Although H-Town had sizable Hispanic and Black groups in the ‘80s, it was mostly Caucasian. The amount of Asians in Texas’s largest metropolitan area was negligible 40 years ago, but their number exploded due to immigration. Asians have demographically overtaken African Americans in the 2020s because the Black population growth has plateaued.

Many Asian immigrants in the Bayou City have disproportionately settled in Fort Bend. That’s why the number of Asian kids under 5 in the county is disproportionately more significant than their counterparts in Harris and Montgomery, where Hispanic and White children were the top groups, respectively.

The racial and ethnic compositions of little Houstonians across the three counties will dictate the city’s future diversity. By 2050, experts project that Fort Bend will be 40% Asian, Harris will be 42.4% Hispanic, and Montgomery will be 41% White. African Americans will comprise the fourth-largest demographic group in all counties in 30 years.

Houston has blossomed in recent decades, serving as a melting pot of race, culture, language and cuisine, which the city prides itself on.

If you visit Houston, you can find an Indian restaurant, Hispanic health clinic and Middle Eastern pastry shop on the same street. The residents there can reap all of the benefits of living in a diverse community.

4. New York

Pedestrians crossing in Times Square.

Immigrants built this global city. A considerable chunk of its population has come from overseas since 1850 — when the U.S. Census began noting birthplaces — living up to its name as a gateway state for foreign newcomers. This legacy lives on today as the Big Apple is as diverse as ever.

New York City’s present racial makeup reflects its past and offers a glimpse at its future. Nearly 31% of its population is non-Hispanic White because its earliest immigrants came from Europe. Another 28.3% is Hispanic, for many of its foreign residents were born in Latin America, including the Dominican Republic, Puerto Rico, Mexico, Ecuador and Guyana. Non-Hispanic Black and Asian account for 20.2% and 15.6% of the city’s 8.8 million population, respectively.

The Big Apple is famous for its variety of foods from all over the world and entertainment groups of different cultures and languages. With so many individuals, it’s natural that there’s a wide range of economic diversity. There’s also a good bit of religious diversity, with the largest practiced religion being Catholic at 31% of the population.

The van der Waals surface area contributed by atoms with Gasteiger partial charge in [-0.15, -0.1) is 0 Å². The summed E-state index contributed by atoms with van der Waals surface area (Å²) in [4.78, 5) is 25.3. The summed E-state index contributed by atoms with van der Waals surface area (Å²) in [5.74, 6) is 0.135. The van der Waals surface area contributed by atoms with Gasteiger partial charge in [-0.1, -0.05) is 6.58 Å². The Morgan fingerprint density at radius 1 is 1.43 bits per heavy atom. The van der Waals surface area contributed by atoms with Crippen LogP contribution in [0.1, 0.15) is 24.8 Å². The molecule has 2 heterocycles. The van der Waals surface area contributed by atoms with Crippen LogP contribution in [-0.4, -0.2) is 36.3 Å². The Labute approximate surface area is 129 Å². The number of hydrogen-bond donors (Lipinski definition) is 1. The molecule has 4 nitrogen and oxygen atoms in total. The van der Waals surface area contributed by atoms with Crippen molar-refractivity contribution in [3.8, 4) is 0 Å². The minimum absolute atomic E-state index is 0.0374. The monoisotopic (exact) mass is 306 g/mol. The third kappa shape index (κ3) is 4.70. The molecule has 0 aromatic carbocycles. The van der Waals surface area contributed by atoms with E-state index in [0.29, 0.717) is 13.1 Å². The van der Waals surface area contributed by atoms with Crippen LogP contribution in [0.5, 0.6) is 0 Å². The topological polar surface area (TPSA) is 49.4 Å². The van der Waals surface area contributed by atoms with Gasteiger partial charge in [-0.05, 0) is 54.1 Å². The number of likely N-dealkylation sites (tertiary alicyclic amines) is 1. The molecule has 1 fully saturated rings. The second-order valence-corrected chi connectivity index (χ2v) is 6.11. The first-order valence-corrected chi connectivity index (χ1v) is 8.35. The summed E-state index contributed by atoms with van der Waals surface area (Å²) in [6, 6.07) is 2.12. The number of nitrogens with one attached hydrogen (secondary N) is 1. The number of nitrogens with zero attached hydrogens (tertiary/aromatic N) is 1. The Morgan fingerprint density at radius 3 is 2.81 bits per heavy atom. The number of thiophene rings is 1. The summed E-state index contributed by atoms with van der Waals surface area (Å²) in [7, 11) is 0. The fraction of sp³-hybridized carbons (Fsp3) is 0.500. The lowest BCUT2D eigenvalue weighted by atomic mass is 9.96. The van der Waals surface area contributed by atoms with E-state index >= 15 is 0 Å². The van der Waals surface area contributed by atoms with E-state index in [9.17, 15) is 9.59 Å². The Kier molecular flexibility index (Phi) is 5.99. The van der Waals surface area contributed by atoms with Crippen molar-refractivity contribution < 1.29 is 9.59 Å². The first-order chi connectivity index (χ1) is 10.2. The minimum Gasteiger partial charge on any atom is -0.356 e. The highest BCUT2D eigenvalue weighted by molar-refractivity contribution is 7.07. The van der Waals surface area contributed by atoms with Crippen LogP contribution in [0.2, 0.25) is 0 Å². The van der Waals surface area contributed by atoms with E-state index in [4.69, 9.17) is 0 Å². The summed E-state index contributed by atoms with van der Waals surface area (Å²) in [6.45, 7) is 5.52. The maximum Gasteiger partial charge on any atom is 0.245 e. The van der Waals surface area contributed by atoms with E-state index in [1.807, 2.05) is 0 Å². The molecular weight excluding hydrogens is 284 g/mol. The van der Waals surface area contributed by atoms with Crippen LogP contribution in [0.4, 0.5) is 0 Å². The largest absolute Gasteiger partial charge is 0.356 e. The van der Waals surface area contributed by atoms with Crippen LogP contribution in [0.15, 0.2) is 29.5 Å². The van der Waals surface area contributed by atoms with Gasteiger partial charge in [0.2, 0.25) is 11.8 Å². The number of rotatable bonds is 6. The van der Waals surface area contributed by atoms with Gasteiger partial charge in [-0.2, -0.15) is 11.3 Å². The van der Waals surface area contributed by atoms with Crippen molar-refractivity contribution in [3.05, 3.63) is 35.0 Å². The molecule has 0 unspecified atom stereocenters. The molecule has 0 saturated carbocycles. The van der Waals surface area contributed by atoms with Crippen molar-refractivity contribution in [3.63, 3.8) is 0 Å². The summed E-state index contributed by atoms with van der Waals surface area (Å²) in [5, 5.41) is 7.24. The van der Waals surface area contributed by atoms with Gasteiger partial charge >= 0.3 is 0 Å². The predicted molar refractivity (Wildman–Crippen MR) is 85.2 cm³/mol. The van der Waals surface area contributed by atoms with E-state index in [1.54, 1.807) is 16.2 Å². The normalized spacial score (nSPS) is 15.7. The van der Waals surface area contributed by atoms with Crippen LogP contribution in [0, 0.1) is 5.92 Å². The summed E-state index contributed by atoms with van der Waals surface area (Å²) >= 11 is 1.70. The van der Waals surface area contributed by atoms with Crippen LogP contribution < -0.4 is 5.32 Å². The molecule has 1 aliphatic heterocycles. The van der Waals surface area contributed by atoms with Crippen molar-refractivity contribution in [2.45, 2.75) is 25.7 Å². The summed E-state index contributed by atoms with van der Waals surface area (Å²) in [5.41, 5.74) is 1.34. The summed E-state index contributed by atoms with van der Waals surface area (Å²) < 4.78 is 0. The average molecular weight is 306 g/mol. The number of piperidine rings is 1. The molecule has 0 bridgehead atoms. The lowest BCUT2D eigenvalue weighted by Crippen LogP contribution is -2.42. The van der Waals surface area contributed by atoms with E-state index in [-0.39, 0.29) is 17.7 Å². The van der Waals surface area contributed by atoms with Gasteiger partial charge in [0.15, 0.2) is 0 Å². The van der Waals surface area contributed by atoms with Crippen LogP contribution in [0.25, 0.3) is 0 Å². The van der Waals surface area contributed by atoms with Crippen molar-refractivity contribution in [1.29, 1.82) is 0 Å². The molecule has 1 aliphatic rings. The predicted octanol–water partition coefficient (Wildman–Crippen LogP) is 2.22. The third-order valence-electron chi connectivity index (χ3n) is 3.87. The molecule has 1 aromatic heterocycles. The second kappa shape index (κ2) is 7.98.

5. Los Angeles

Palm trees flanking Windsor Boulevard with a view of the Hollywood sign.

About 48% of the City of Angels is of Hispanic or Latino ancestry. Eight groups have populations exceeding 1 million — Mexican, Puerto Rican, Salvadoran, Cuban, Dominican, Guatemalan, Columbian and Honduran.

Approximately 28% of LA residents are White — but neither Hispanic nor Latino. Nearly 12% are Asian — Chinese, Filipino, Korean, Indian and Japanese. Only 8.6% identify as Black, while 1% are American Indian or Alaska Native. More than 12% are mixed-race.

The world’s entertainment capital has long been an immigration magnet. The California Gold Rush initially put the region on the map, but the city’s enduring appeal stems from its economic prowess. Aside from its abundant job opportunities — particularly in show business — LA’s mild weather most of the year and vibrant cultures attract people worldwide.

The city’s non-White populations also sponsor their relatives. Family-based immigration visas allow them to reunite with their loved ones and be with them for good in their second home.

This combination of factors has shaped Los Angeles’ demographics. Many racial groups in the Big Orange intermingle and coexist in various neighborhoods. Still, LA has numerous ethnic enclaves, such as Little Tokyo, Chinatown, Historic Filipinotown, Koreatown and Thai Town. 

Surround Yourself With Diversity

Being in a diverse city is like immersing yourself in various cultures at once. Visit or live in one to expand your worldview and be more tolerant of others. Fortunately, the U.S. has some of the most diverse cities on the planet, so strongly consider these five to add more color to your life.

Original Publish Date 8/24/2022 — Updated 5/21/2024